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BMW 6-Series (E24) buying guide, history and review

Words: Matthew Hayward

It might have been a great Touring Car racer, as well as a great autobahn cruiser, yet it was the small but memorable part in the 1980s film Innerspace that first opened my eyes to the E24. The perfect choice for the film’s menacing villain, this big, sharp-looking coupé was just about the coolest-looking thing I’d ever seen – and it still looks as good today.

Whether you’re interested in the rarity and purity of the early cars, or the exceptional race-bred pedigree of the M635 CSi, the E24 remains a seriously desirable – and surprisingly overlooked – car today. The sweet spot is arguably the post-1982 635 CSi. This slice of 1980s German exotica can still be had for very sensible money, they are still great to drive, and they’re even better to look at. Here’s what you need to know.

BMW 6-Series E24 model history

Penned by Paul Bracq as a successor to the E9 Coupé, the fantastically sharp 6-series was launched in 1976. The earliest examples were built by Karmann, and initially sold with a 3.0-litre straight-six as the 185bhp 630 CS (not available in the UK), or a 200bhp 3.2-litre – borrowed from the range-topping 3.3 Li saloon – in the fuel-injected 633 CSi. BMW offered four-speed manual or automatic transmissions, and a five-speed manual soon followed. The underpinnings were very much a development of those found under the E12 5-series, which meant MacPherson struts up front and semi-trailing arms at the rear.

Within the first 18 months, BMW took production of the 6-series in-house at its Dingolfing plant, although Karmann continued to manufacture the bodies. In 1978 the 633 CSi was replaced by the 635 CSi, complete with a new 218bhp 3.5-litre engine. Thanks to its new close-ratio five-speed gearbox, it could hit 60mph in 7.4 seconds and go on to 140mph, although the automatics were slower. 1978 saw the introduction of a new entry-level model, the fuel-injected 628 CSi.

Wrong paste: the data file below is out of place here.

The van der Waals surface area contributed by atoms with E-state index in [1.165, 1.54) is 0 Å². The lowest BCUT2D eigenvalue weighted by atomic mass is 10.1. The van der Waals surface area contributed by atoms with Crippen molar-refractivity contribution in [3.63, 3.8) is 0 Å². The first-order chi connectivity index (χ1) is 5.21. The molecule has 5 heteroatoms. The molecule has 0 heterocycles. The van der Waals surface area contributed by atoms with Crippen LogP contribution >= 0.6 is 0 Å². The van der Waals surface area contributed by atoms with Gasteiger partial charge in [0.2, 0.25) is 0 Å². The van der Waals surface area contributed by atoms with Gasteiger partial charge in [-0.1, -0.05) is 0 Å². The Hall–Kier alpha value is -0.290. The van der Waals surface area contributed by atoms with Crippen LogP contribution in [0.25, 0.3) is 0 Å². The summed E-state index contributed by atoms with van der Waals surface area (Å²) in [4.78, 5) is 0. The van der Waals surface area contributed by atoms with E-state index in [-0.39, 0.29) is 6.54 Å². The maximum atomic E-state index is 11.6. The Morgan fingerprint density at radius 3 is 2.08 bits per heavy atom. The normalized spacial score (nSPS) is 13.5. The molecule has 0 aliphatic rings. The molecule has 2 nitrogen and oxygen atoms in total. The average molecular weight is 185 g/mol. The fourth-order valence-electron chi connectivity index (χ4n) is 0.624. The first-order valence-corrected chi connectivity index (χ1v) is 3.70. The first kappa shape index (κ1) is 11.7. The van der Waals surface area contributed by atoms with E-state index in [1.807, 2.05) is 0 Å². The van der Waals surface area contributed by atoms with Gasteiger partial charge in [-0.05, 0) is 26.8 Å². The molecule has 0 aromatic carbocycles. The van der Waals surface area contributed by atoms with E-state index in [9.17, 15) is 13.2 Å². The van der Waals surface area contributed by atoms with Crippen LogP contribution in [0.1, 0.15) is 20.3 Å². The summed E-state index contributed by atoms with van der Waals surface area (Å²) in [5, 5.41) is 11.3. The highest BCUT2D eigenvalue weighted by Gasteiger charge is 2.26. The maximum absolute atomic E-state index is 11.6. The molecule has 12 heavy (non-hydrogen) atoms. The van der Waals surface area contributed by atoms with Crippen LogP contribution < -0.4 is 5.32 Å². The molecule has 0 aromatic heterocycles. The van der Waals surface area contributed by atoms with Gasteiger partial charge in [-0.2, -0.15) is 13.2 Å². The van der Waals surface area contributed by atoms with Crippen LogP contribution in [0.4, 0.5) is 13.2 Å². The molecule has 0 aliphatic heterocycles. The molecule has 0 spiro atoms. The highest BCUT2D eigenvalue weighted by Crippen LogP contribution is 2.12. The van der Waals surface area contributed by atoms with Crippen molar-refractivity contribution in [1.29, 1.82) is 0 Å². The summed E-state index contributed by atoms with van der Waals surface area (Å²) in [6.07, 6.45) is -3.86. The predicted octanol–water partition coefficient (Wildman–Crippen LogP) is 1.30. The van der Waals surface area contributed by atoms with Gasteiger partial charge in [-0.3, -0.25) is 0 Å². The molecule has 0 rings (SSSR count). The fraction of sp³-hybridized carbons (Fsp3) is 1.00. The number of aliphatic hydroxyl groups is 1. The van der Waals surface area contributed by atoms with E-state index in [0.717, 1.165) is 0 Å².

BMW 630CS BMW 630CS
BMW 635CSi BMW 635CSi

1982 marked a huge turning point for the BMW 6-series, as it received a major mid-life facelift. Gone were the slender bumpers; in their place a far more modern-looking deep bodykit, matched with larger wheels. Inside, the dashboard was updated, with a new three-spoke steering wheel. The changes were more than skin deep, too, because the older E12 suspension was updated with a far superior E28-based set-up. The engine line-up was also upgraded, with a more efficient 3.4-litre now fitted to the 635 CSi. From 1983 an improved four-speed gearbox was fitted.

The most exciting version came in 1984 with the introduction of the M635 CSi. European-spec versions were powered by a slightly revised version of the M1’s 286bhp M88 engine, which took the 6-series into the big leagues with a sub-7.0sec 0-60mph time and a 158mph top speed. Although sold in the US as the M6, this version wasn’t fitted with the full-fat engine due to emissions regulations – there was a less potent 256bhp S38 engine. The US-spec bumpers were adopted for the Highline models in 1987.

Production of all models ended in 1989, making the E24 the longest-lived BMW of all time. It wasn’t directly replaced, although the 8-series took over the mantle of flagship BMW coupé when it was launched in 1990.

Common problems

• Although the 6-series is beautifully built and well-engineered, rust is a huge issue. Front wings rot out for fun and replacements are tricky to find. Inner wings, sills, rear ’arches and rear diff’ mounts are also prone to extensive corrosion. Restoration costs can quickly add up to more than the value of a mint example.

• The condition of the cooling system is critical.

• Suspension needs to be in fine fettle or the cars can feel loose.

• A good amount of spares are readily available, but expensive. Certain parts can be difficult to find.

• Look for ABS faults, as these can be difficult to fix.

What to pay?

The earliest Karmann-built models are particularly sought after. Prices for usable cars start from about £20,000, with the best – and with the desired five-speed manual – going up to £50,000. The 635 CSi and the ‘cooking’ models remain the most affordable. Prices start from around £15,000; expect to pay from £20,000 and up to £45,000 for the nicest. The M635 CSi is the most valuable, with top cars commanding over £100,000 and decent runners starting from about £35,000.

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